By Jared Chausow
By Katie Toth
By Elizabeth Flock
By Albert Samaha
By Anna Merlan
By Jon Campbell
By Jon Campbell
By Albert Samaha
But, alas, that's how it works with soccer, even after all these years. So, in this context, which image from Saturday is most appropriate? The crowd of 16,000 showing their knowledge of even the most arcane soccer laws, screaming at the referee the instant he screwed up the advantage rule, mistakenly stopping play for a Chicago foul while the Metros had the ball? Or the sight of Chicago's Bulgarian star Hristo Stoitchkov sitting alone and naked in the postgame dressing room, utterly unattended by reporters in the same area where, at the World Cup in 1994, he fielded questions in four languages from roughly 100 writers? The standing ovation the Metros got for prolonging this semifinal series until Friday's decisive Game 3? Or the 60,000 empty seats that two decades ago were filled by fans dying to witness Pele, Beckenbauer, and the Cosmos?
That's a tough one to answer, just as tough, if we may digress for a moment, as the question of where the U.S. men's national team stands after the Olympic squad finished fourth last week in Australia. The coach, Clive Charles, and everyone else connected with the team said that getting to the bronze-medal game showed that the Americans can play with anyone in the world. "We've played European teams," Charles said. "We've played everybody. The gap is closed."
Problem is, the Olympic tournament signifies little, if anything at all, in terms of a nation's footballing strength. If it did, Germany and Britain and Argentina would have shelves of Olympic soccer gold medals. But if you do want to use the Amerk men's Olympic showing as a barometer, look out, because the Americans actually finished with one win, three ties, and two losses down under. That is, onecount 'em, onewin, over mighty Kuwait. But back to the MetroStars.
As noted here before, the Metros, after four and a half seasons of boring, miserable soccer, are playing competently, even brilliantly at times. Facing elimination Saturday against the Fire, they were as brilliant as they have ever been. The first half was extremely rugged, with at least 30 fouls called and four yellow cards issuedclearly, playoff soccer is as intense as playoff hockey or playoff basketball, only no Metro fan would know it, since the team has never gotten this far in the postseason before.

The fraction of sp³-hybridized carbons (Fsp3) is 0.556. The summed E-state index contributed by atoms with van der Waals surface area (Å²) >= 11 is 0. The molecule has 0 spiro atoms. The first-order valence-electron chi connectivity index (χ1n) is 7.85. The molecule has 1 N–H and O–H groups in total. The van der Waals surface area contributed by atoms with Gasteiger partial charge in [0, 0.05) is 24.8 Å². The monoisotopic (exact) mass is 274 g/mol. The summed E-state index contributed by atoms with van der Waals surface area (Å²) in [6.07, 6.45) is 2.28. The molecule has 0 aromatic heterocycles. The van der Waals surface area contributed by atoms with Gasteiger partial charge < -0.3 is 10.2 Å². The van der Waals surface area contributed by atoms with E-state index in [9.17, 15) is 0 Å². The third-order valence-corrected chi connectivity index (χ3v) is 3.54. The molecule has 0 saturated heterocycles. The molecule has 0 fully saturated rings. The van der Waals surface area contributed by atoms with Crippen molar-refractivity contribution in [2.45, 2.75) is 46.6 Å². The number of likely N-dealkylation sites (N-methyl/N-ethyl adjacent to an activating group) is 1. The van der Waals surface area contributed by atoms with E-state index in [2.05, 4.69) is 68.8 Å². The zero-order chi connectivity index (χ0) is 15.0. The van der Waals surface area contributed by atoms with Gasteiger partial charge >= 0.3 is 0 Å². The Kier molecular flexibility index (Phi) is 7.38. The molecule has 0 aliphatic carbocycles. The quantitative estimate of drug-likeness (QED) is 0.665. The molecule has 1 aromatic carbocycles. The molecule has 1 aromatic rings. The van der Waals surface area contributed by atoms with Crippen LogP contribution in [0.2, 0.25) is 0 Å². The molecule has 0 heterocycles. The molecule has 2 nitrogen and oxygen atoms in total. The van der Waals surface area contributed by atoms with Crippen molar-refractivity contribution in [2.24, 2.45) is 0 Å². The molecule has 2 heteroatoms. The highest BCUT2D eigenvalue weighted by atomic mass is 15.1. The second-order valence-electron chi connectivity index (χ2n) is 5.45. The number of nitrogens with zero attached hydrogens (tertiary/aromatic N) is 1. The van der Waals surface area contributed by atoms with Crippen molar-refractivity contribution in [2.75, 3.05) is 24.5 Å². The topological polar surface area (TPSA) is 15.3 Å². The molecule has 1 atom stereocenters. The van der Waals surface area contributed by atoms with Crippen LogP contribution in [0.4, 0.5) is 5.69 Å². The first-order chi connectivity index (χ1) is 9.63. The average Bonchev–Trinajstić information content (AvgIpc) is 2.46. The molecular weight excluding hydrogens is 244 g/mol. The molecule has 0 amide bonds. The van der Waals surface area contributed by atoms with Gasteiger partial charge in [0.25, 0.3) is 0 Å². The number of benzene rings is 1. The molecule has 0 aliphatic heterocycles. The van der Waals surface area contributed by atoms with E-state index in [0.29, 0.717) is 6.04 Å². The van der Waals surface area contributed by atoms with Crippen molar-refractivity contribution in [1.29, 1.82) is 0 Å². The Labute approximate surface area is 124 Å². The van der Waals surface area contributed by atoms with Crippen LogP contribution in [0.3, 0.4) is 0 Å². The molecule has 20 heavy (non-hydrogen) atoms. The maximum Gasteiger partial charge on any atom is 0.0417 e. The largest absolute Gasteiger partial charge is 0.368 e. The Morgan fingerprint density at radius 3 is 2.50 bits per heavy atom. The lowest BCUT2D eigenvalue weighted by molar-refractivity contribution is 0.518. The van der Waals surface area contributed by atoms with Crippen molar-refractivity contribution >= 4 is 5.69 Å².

But what really stood out was how fast the Metros looked without the injured Tab Ramos in the lineup. In his absence, the playmaking role fell to Clint Mathis, who should be starting for the national team instead of warming its bench. He distributed the ball frantically, if not smoothlybut extremely accurately. With Mathis in midfield, Alex Comas started up front in tandem with Adolfo Valencia. Comas is one of those big-chested guys on the verge of plumpness, the kind you see playing on a dirt field in Corona on a Sunday afternoon. He helped create the first goal, working the ball in the corner with Lothar Matthäus, then crossing it just outside the penalty area to Mark Chung.
What Chung did with that pass, if you know him only from his listless national-team stint of the early and mid '90s, defies belief. He took the low pass on the volley, and slammed it toward the net. The ball hit a Chicago defender, rebounded right back to him, and while everyone else stood frozen in a moment's indecision, the 5-7 Chung rumbled forward and ripped a grass-level screamer into the corner. Like the new Metros, the new Mark Chung is tireless on the ball, creative, and full of jump.
In the second half, Chicago slowly but surely wrested control from the Metros. The old pro Stoitchkovthe mainstay of the surprising Bulgarian team that lasted until the semifinal round of the '94 World Cup, and the best player in the world for at least a couple of years in the last decademade trouble everywhere for the Metros defense. But each time he threatened, he was stopped by the ancient German sweeper Matthäus. Earlier this season Matthäus, himself once the greatest player on earth, was theatrically unhappy to be here; he had come to New York mainly to help further the career of his fashion-model girlfriend, and once he got a look at the sparse crowds, media apathy, and general small-timeyness of the MLS, he wanted out.
But now, with the Metros on the verge of the MLS Cup Final and his old nemesis Stoitchkov opposite, the 39-year-old Matthäus was galvanized. He roamed the backline superbly, sent laser passes 50 yards downfield right onto the chests of his forwards, and stood disdainfully over fallen Chicago players, barking at them to get up and quit rolling around melodramatically in search of a foul call. Matthäus, both physically and temperamentally, looked like a smaller version of Mark Messier, circa 1994, the year the Rangers won the Stanley Cup and also, not coincidentally, the year Stoitchkov's Bulgaria eliminated Matthäus's Germany on this same Giants Stadium field. That latter memory must have been on Matthäus's mind on the play when he matched the still-speedy Bulgarian step for step over 20 yards, stripped him of the ball, and sent it back upfield to the Metros attackers.